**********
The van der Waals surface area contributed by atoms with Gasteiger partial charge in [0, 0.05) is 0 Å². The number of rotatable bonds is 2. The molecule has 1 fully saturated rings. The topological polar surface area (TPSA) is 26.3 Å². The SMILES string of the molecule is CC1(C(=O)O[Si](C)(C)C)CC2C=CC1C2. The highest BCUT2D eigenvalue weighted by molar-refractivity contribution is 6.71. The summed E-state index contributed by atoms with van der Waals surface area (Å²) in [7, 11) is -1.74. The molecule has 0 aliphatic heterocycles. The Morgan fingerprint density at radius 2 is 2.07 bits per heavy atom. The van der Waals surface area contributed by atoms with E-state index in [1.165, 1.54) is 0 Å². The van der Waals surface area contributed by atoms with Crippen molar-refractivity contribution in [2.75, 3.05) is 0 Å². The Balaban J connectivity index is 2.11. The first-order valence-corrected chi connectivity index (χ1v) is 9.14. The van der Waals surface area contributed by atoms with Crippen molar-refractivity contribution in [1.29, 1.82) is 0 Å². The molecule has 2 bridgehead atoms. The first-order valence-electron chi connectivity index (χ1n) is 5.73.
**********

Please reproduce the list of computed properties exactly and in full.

The van der Waals surface area contributed by atoms with Gasteiger partial charge in [0, 0.05) is 0 Å². The number of rotatable bonds is 2. The molecule has 1 fully saturated rings. The topological polar surface area (TPSA) is 26.3 Å². The SMILES string of the molecule is CC1(C(=O)O[Si](C)(C)C)CC2C=CC1C2. The highest BCUT2D eigenvalue weighted by molar-refractivity contribution is 6.71. The summed E-state index contributed by atoms with van der Waals surface area (Å²) in [7, 11) is -1.74. The molecule has 0 aliphatic heterocycles. The Morgan fingerprint density at radius 2 is 2.07 bits per heavy atom. The van der Waals surface area contributed by atoms with E-state index in [1.165, 1.54) is 0 Å². The van der Waals surface area contributed by atoms with Crippen molar-refractivity contribution in [2.75, 3.05) is 0 Å². The Balaban J connectivity index is 2.11. The first-order valence-corrected chi connectivity index (χ1v) is 9.14. The van der Waals surface area contributed by atoms with Crippen molar-refractivity contribution in [1.29, 1.82) is 0 Å². The molecule has 2 bridgehead atoms. The first-order valence-electron chi connectivity index (χ1n) is 5.73.